Even though Dreamland Japan is full of interesting and useful information, it’s not an academic study. The book reads like journalism; and in fact, as Schodt explains in his introduction, he has drawn much of the material published in this volume from material published earlier in newspapers and magazines. As journalism, the writing in Dreamland Japan is marked by certain features that do not often appear in academic writing, such as personal anecdotes. For example, information about how Schodt once witnessed a certain manga artist enter a porn shop in San Francisco may add color to his description of the artist, but it doesn’t really serve as evidence to support Schodt’s argument that the work of the often overlooked artist contains substantial artistic merit. Some of Schodt’s statements also come off as contradictory over the course of the book, such as when he mentions towards the beginning of the book that most manga artists employ a studio system, yet argues later that a certain artist is unique because she employs a studio system.

Dreamland Japan is written in a very personal style, and the reader ends up learning all sorts of information about the author over the course of the book. Some of this information is completely random. For example, in his blurb about Okano Reiko’s manga Fancy Dance, Schodt reveals that one of his friends from high school has lived in a Zen monastery for almost twenty years. Um, okay. Some of this information is unintentionally hilarious. For example, in his chapter on Osamu Tezuka, Schodt brags that he is one of the only people to have seen Tezuka without his trademark beret – before mentioning a page or two later that Tezuka only takes off his beret in bed. Wow, okay. Some of this information is perhaps a little too much information, such as Schodt’s description of his physical reaction to all of the pretty ladies surrounding him at a major dōjinshi convention at the beginning of his second chapter, or how he feels like he knows the manga artist Uchida Shungicu intimately even though he has never met her. Uhh… okay.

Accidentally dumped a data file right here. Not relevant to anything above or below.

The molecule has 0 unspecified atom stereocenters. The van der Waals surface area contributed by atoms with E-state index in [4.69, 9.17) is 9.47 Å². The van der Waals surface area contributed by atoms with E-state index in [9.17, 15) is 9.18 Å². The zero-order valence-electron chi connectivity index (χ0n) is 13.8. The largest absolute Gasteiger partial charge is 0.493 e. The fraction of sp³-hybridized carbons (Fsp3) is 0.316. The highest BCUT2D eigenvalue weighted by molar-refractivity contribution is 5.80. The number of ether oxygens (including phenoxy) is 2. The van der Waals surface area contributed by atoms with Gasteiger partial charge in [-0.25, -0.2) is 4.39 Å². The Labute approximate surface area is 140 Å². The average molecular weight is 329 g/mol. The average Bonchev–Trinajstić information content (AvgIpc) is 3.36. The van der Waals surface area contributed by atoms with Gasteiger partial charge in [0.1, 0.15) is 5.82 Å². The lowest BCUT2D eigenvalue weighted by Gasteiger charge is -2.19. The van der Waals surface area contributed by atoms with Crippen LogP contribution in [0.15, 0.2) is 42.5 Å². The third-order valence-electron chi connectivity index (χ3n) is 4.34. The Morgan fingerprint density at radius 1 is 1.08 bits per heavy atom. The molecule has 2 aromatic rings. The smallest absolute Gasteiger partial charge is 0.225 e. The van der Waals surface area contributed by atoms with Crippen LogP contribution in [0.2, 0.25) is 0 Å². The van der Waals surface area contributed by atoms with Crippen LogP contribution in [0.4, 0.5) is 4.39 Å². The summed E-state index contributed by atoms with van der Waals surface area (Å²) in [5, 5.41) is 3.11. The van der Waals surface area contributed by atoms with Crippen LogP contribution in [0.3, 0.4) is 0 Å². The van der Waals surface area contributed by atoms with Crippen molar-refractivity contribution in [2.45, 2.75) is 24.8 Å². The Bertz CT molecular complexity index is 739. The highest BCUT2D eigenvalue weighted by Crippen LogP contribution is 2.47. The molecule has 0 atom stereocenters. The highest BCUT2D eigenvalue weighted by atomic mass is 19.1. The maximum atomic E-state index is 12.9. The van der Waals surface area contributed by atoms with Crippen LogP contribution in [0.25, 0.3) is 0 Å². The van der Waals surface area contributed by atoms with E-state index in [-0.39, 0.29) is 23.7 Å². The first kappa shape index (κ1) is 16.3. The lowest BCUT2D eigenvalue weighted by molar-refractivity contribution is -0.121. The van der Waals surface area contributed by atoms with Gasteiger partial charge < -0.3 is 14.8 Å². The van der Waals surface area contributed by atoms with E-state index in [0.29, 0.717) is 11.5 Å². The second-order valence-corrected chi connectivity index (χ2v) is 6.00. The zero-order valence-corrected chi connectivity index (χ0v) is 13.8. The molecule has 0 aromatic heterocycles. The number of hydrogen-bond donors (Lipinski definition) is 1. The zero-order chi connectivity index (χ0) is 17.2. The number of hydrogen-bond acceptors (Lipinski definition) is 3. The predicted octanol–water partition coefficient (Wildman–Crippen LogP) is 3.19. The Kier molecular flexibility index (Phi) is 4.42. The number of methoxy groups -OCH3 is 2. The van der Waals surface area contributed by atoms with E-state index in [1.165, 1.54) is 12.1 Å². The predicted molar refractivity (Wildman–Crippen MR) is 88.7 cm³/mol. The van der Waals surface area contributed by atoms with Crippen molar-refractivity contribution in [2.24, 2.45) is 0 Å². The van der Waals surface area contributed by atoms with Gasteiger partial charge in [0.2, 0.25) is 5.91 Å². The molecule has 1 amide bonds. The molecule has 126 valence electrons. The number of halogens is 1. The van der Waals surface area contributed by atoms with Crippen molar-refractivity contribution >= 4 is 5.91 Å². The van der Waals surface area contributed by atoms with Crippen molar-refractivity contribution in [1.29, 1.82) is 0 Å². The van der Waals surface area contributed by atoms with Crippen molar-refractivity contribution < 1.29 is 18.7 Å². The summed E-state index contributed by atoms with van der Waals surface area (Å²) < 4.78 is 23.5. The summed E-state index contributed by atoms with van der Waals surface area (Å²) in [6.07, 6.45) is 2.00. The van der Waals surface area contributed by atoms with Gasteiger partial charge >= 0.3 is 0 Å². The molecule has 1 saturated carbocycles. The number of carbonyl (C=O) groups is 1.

To return to the point, Schodt’s writing is not academic. He’ll describe a certain artist as incredibly influential without giving any examples of who or what the artist influenced, he’ll refer to a certain art style as uniquely Japanese without explaining what such a thing might mean, and he takes the things people say in interviews as absolute fact without any further corroboration. He engages in hero worship. He does not consider alternate arguments or non-obvious interpretations of certain works. He’ll summarize complicated issues or topics in one sentence. There aren’t footnotes or references explaining where he got his data. None of this makes Schodt’s work any less interesting or informative, but it’s not “academic.”

This is not a bad thing, and it doesn’t mean that Schodt’s work isn’t worthwhile reading both for manga fans and for people with a more than casual interest in Japanese popular culture. Not only is Dreamland Japan an invaluable resource, but it’s also an absolute pleasure to read.

The book has an interesting layout. Five short chapters sandwich the bulk of the volume’s two longest chapters, a 54-page catalog of manga periodicals and a 96-page catalog manga artists.